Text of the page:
sq.kms and includes, apart from Corbett National Park, additional area of Sonanadi
Wildlife Sanctuary and Reserve Forest buffer zone.
This sanctuary has 140 tigers and other cat family residents. One can see Kingfishers,
peacocks, deer, cheetal, sambhar, wild boar, and some monkeys and langurs.
Corbett National Park Reservation Form
Note » Corbett National Park Close Between 15 May to 15 October
Bandhavgarh National Park
is a strange land. Flowing through a vibrant and luxuriant Sal Jungle, the wind
murmurs the songs of nature in the voice of silence. It seems to be quiet. Life
appears to be dead. Leaves don't rustle! Water doesn't trickle! Grasses stop
to move! Even the wind pauses to hold its breath and watch the drama unfold!
Then all of a sudden the Jungle springs to life! Langurs groan. Branches of
trees begin to swing under their springing jumps. Fleeting hooves rustle the
grass. Heavy bodies splash the water. Spotted Deers let out the alarm call.
Let it be known - the King is here - "Hail, the King!" Lesser creatures
flee. The King sweeps a gaze over his Kingdom. Period. Utter silence. The show
The biggest attraction of this land is the Tiger and its sightings. Bandhavgarh
has a very high density of Tigers within the folds of its marvelous Jungles.
Probably the highest in the world! The 105 sq kms of park area, open for tourists
is reported to have 22 Tigers, a density of 1 Tiger for every 4.7 sq kms. There
is a saying about this park that goes - " In any other Park, you are lucky
if you see a Tiger. In Bandhavgarh
, you are unlucky if you don't see
(at least) one."
is a National Park with a very long history. Set among the
Vindhya hills of Madhya Pradesh with an area of 168sq miles (437sq kms) it contains
a wide variety of habitats and a high density of game, including a large number
of Tigers. This is also the White tiger country. These have been found in the
old state of Rewa for many years. Maharaja Martand Singh captured the last known
in 1951. This white Tiger, Mohun is now stuffed and on display in the Palace
of Maharaja of Rewa.
Prior to becoming a National Park, the forests around Bandhavgarh
long been maintained as a Shikargarh, or game preserve of the Maharaja of Rewa.
The Maharaja and his guests carried out hunting - otherwise the wildlife was
well protected. It was considered a good omen for Maharaja of Rewa to shoot
109 tigers. His Highness Maharaja Venkat Raman Singh shot 111 Tigers by 1914.
With over 35 kinds of mammals, 250 species of birds, 111 species of butterflies,
16 kinds of snakes, 500 kinds of plants and many more trees and shrubs it undoubtedly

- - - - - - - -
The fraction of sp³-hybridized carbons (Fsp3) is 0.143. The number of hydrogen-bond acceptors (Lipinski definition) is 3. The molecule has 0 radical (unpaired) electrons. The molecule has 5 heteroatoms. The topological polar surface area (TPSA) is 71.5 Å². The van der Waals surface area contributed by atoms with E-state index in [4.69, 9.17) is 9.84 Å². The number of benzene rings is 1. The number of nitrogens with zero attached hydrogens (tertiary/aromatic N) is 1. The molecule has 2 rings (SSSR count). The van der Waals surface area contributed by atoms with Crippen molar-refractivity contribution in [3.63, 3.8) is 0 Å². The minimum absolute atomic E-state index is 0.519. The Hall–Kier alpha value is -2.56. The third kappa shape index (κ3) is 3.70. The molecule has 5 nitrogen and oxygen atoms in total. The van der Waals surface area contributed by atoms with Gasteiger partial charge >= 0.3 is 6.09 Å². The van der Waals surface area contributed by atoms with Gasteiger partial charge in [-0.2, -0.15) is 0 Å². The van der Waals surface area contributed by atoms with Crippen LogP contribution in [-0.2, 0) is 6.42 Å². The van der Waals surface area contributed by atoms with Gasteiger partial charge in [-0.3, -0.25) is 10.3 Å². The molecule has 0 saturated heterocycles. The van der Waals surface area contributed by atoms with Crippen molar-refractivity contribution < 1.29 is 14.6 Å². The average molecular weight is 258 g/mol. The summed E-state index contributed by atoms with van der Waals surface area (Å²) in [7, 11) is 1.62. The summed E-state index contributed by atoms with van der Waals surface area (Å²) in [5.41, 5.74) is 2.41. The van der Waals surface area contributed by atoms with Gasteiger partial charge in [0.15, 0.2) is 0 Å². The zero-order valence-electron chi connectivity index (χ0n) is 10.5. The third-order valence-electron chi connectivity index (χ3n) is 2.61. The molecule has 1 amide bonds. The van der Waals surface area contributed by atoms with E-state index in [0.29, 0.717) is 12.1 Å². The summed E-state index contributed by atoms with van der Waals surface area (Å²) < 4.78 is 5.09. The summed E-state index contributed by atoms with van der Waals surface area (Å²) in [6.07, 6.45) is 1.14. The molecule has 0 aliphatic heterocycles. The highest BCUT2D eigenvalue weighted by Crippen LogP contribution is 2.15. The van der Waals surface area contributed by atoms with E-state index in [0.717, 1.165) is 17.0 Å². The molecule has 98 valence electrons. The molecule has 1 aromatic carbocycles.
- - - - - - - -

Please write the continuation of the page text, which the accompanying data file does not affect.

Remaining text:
has a very rich flora and fauna. Judge for yourself and take a drive through
the park and be convinced! Forget the Tiger! Forget the Chital herds and forget
the Sambar! Just let the sky above and the earth below enchant you! It will.
It does! The vibrant and luxuriant Jungles of Bandhavgarh
has its own
poetry to recite as you "Let Go" and allow your senses to let the
language of nature sink in. No doubt the famous Saint of 16th century Kabir
spent years atop Bandhavgarh
is a strange land, a new park with a very old history ---
has been a center of human activity and settlement for over
2000 years, and there are references to it in the ancient books, the Narad-Panch
Ratra and the Shiva Purana. Legend has it that Lord Rama, hero of the Hindu
epic, the Ramayana, stopped at Bandhavgarh
on his way back to his homeland
after defeating the demon King Ravana of Lanka. Two monkey architects, who had
engineered a bridge between the isle of Lanka and the mainland, are said to
have built Bandhavgarh's fort. Later Rama handed it over to his brother Lakshmana
who became known as Bandhavdhish -The Lord of the Fort. Lakshmana is the particular
God of the fort and is regularly worshipped in a temple there.
Welcome to Bandhavgarh
! The second coming and the tigers are a sideshow.
The experience of being in Bandhavgarh
takes the centre stage. As your
conversion to the "religion of nature" advances beyond the ritualistic
glitches of Tiger sightings and as your belief in the new religion crosses the
threshold of dogma into the realm of unflinching faith you undergo a metamorphosis!
You grow. You mature. You transform. You are a new person. You are You....